To imagine a language means to imagine a life-form. (Wittgenstein, Philosophical Investigations #19)
PLEASE NOTE: Visitors will notice that the topic-specific glossaries are not organised alphabetically. In the paragraphs which follow I aim to explain the logic of the On Language Glossary. It would be safe to say that Wittgenstein sees language as a phenomenon of central concern in his philosophy.
In the Tractatus Logico-Philosophicus, he is particularly concerned with describing a logically perfect language. In this early philosophy, he describes language as being made up of propositions (sentences) which describe states of affairs in the world. These declarative sentences make up what is known as Wittgenstein's picture theory of language. And it is a beautiful theory of language. It is one that is fascinated with the capacity of language to depict and simulate actual and possible states of affairs in the world through our words. In this sense, our descriptive sentences become models of reality upon which we can reflect and learn. Even though the Tractatus presents a beautiful picture of language and one I am often drawn to, it is an inadequate picture (in its own admission). The theory fails to take into account a whole range of propositions that are not descriptive, such ethical propositions, religious proposition and even the propositions that make up the Tractatus. For these conceptual sentences to make sense, one must appeal to the communities of practice which use them.
Therefore, in the Philosophical Investigations, Wittgenstein shifts his attention from the sentence (or the proposition) as the central point of analysis to discourse as the area of fundamental concern. In this rendition of language, Wittgenstein is concerned with the ways in which language is learned and used between people in contexts for - often - non-verbal purposes, which would become known as language games. From this perspective, to understand a language must first involve an understanding of (or at least participation in) actions and objectives of a community of practice. Therefore, mastery of a language is not a matter of simply mastering the formal elements of a language. Mastering a language requires that one masters the uses of language in context with others, which also involves interpreting the intentions and perspectives of others.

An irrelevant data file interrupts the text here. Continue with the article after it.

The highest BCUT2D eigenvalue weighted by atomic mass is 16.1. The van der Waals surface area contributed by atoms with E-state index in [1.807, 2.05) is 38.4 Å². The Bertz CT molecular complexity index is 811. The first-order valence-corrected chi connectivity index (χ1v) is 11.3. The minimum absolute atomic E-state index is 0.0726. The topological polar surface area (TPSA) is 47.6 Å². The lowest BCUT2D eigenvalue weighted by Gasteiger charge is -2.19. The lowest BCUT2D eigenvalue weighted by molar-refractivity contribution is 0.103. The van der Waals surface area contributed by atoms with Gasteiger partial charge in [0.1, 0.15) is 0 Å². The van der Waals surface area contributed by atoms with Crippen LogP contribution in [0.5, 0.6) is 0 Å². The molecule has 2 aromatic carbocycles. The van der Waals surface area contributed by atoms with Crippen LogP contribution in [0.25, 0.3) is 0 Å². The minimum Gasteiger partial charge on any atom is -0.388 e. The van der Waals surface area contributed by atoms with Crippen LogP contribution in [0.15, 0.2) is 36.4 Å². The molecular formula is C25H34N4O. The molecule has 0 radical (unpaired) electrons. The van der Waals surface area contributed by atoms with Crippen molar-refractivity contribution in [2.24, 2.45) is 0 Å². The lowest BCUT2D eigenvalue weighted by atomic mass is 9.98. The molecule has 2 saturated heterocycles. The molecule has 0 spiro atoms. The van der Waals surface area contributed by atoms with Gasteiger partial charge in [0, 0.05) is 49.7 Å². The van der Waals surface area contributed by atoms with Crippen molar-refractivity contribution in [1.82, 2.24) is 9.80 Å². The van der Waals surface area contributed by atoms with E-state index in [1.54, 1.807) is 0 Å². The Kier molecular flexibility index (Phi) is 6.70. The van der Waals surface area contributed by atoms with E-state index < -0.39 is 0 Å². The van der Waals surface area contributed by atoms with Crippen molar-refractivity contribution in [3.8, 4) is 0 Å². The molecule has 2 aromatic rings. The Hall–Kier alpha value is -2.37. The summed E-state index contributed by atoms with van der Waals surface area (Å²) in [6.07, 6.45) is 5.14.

LANGUAGE - Wittgenstein presents three dominant images of language. In the Tractatus, he presents language as a system that is akin to how a linguist would describe language. There are nouns, verbs, adjectives, conjunction and more. He presents how the grammar of a sentence clearly presents a picture when all its pieces fall into the right place. By the time of the Blue and Brown Books, Wittgenstein conceives language as a calculus. The language user calculates the situation of language use and chooses the right language to achieve a purpose. The individual learns the rules (or the grammar) to make these choices. In the Philosophical Investigations, Wittgenstein now conceives of language as language games. The game users go back and forth - to and fro - using conventions of language in particular contexts in the frame of discourse practices to achieve purposes. Every game has a history.
ELEMENTS OF LANGUAGE - Language consists of the following elements that - once integrated - reveal the logic and meaning of our utterances:
- phonology (the sound system and how sounds are combined to form words);
- orthography (conventions of the written [spelling] system used to represent speech);
- vocabulary (the vast accumulation of words used to express our world and our concepts);
- morphology (the components within words that express further meaning, such as prefixes, suffixes, and cognates);
- syntax (the forms and rules upon words are arranged to make meaningful sentences);
- discourse (how sentences are uttered in sequences within an utterance and between utterances to express ideas, intentions and/or purposes); and